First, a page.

Republican Missouri Sen. Josh Hawley unveiled new legislation on Monday aimed at breaking up big business, with a particular focus on large tech companies.
The “Trust-Busting for the Twenty-First Century Act” offers a solution to “anti-competitive big business” by strengthening antitrust enforcement and targeting mergers and acquisitions by large corporations, according to a press release. In addition to tech companies, Hawley criticized “Big Banks, Big Telecom, and Big Pharma.”
“A small group of woke mega-corporations control the products Americans can buy, the information Americans can receive, and the speech Americans can engage in. These monopoly powers control our speech, our economy, our country, and their control has only grown because Washington has aided and abetted their quest for endless power,” Hawley said in a statement.
The legislation includes bans on mergers and acquisitions by companies with a market cap of over $100 billion and reforms for the Sherman and Clayton antitrust acts to ease the ability of federal regulators to break up dominant firms. (RELATED: Hawley Raises $3 Million In Three Months After Objecting To Biden’s Victory)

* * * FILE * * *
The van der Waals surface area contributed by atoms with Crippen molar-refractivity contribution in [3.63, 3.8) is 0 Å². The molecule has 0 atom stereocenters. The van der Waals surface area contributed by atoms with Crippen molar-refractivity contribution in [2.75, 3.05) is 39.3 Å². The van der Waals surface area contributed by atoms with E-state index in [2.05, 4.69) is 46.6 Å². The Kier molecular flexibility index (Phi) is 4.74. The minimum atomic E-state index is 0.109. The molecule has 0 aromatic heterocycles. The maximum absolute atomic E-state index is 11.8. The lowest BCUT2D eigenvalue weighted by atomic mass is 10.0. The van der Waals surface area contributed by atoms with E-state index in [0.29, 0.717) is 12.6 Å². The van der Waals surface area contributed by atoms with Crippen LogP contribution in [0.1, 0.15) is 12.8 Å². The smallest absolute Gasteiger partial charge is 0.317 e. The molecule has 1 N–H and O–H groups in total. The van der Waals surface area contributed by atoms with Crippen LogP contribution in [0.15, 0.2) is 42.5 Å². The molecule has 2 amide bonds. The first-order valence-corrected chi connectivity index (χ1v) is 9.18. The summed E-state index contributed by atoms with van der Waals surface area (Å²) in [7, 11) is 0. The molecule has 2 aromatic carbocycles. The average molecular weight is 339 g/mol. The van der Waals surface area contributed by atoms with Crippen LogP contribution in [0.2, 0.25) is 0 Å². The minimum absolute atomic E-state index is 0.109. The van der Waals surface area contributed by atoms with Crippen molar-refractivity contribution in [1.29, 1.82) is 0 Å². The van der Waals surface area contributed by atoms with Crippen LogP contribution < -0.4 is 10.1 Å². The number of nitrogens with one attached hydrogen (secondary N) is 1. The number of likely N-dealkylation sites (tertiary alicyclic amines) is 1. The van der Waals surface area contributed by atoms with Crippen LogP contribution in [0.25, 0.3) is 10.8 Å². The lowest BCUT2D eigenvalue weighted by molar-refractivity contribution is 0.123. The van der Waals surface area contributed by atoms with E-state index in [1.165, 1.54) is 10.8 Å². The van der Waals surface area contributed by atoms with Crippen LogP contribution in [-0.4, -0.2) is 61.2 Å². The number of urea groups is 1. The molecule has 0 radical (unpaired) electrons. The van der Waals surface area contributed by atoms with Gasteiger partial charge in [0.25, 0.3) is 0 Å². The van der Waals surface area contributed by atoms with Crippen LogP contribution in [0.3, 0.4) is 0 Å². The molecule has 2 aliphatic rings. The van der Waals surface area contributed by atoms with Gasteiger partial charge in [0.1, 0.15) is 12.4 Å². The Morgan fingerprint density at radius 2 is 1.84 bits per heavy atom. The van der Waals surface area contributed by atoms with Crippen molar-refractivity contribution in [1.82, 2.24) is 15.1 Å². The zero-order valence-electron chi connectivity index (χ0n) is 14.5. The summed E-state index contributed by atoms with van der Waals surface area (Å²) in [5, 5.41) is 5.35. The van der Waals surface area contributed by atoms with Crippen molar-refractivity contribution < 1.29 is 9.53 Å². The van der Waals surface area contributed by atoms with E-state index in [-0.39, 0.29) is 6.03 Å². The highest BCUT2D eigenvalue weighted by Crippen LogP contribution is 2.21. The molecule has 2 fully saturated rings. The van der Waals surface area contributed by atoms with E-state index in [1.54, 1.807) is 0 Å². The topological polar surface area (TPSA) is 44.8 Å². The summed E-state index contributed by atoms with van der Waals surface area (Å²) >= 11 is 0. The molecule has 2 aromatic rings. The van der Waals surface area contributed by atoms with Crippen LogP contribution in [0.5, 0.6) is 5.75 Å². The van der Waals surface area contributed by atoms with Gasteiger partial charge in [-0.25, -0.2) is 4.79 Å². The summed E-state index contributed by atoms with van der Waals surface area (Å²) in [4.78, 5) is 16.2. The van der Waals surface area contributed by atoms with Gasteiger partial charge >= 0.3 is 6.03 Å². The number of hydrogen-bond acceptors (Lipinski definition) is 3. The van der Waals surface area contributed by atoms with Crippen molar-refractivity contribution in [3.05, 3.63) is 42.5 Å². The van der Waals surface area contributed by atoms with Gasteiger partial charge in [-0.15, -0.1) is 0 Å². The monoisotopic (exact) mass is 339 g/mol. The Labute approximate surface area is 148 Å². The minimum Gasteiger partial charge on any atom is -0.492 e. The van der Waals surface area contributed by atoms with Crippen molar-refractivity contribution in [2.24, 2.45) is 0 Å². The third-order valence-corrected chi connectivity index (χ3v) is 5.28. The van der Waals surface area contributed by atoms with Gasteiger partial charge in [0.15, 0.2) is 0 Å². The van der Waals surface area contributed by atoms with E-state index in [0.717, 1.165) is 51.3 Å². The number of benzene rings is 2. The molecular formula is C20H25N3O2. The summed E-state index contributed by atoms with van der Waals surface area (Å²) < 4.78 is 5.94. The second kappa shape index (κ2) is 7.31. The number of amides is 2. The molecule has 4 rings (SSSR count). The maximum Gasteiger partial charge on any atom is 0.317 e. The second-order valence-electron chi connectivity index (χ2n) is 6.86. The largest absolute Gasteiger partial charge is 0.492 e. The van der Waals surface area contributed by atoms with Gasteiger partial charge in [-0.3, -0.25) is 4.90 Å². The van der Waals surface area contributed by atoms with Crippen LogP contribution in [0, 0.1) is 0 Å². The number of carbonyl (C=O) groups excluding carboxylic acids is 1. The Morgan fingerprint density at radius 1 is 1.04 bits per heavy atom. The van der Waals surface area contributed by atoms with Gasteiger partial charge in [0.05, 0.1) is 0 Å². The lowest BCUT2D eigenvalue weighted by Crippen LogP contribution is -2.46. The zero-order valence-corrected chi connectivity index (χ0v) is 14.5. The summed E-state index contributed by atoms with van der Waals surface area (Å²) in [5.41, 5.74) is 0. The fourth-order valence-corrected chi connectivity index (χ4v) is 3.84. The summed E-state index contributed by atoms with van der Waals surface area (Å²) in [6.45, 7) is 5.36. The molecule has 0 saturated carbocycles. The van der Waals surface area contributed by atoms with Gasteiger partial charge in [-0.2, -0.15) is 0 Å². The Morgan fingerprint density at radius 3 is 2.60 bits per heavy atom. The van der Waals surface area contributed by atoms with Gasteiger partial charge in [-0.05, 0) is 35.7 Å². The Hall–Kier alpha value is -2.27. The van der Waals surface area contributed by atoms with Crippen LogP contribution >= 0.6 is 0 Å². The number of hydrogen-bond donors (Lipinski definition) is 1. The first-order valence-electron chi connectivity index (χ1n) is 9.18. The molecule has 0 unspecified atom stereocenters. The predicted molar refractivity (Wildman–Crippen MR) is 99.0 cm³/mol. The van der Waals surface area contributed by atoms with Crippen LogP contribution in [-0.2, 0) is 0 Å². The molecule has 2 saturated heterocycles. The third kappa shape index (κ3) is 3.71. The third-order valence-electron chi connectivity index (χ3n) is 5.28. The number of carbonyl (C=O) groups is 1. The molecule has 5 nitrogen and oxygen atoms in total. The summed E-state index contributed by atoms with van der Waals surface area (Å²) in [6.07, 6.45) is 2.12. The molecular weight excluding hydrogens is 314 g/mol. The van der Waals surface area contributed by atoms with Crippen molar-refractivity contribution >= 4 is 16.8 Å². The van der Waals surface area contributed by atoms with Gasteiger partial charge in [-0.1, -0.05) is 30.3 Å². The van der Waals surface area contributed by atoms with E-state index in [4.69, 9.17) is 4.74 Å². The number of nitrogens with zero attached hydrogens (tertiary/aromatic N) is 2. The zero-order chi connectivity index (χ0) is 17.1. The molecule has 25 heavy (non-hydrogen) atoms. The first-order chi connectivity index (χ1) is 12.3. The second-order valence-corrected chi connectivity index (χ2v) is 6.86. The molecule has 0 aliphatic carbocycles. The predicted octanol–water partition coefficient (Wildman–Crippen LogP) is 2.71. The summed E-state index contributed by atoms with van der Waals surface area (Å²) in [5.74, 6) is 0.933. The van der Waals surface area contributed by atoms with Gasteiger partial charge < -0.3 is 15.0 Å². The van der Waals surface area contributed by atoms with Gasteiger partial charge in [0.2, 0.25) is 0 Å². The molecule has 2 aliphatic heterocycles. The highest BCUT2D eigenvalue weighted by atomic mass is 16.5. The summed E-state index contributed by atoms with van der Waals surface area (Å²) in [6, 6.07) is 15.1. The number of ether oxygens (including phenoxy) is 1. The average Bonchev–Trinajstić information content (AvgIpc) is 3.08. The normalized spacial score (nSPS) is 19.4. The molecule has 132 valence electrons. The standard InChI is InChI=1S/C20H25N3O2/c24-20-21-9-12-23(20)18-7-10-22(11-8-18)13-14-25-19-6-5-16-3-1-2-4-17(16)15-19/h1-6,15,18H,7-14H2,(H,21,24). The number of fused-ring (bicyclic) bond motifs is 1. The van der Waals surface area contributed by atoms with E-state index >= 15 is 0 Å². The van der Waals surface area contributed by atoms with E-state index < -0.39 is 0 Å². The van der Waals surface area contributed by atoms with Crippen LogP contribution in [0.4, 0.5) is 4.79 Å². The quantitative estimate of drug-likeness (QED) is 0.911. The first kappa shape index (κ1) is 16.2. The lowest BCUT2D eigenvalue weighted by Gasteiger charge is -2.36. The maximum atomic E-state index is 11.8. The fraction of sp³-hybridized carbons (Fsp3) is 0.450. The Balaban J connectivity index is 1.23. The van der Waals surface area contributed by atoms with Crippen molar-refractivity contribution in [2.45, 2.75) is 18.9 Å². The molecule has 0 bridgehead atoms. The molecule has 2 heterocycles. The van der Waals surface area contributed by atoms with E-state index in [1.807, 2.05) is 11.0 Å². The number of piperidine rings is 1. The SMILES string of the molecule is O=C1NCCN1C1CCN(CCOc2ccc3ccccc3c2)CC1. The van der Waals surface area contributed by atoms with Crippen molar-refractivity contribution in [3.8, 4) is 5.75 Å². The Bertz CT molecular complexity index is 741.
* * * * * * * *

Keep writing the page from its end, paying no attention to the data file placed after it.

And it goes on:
“This country and this government shouldn’t be run by a few mega-corporations,” Hawley told Axios. He also advised that the Republican Party “become the party of trust-busting once again. You know, that’s a part of our history.”
— Josh Hawley (@HawleyMO) April 12, 2021
Major corporations recently criticized Georgia’s new election law. On Saturday, corporate leaders held a Zoom call discussing plans to combat future election integrity bills passed by states. “Oligarchy defined: The most powerful corporations in America get together to plan how to control legislation in dozens of states,” Hawley tweeted in response to the meeting.
Democratic Minnesota Sen. Amy Klobuchar released a similar antitrust bill in February, which Hawley praised. “I’m willing to work with her and anybody of any party and any background. I like a lot of what Senator Klobuchar has proposed,” he said at the time.
Rhode Island Democratic Rep. David Cicilline is also expected to propose antitrust legislation next month.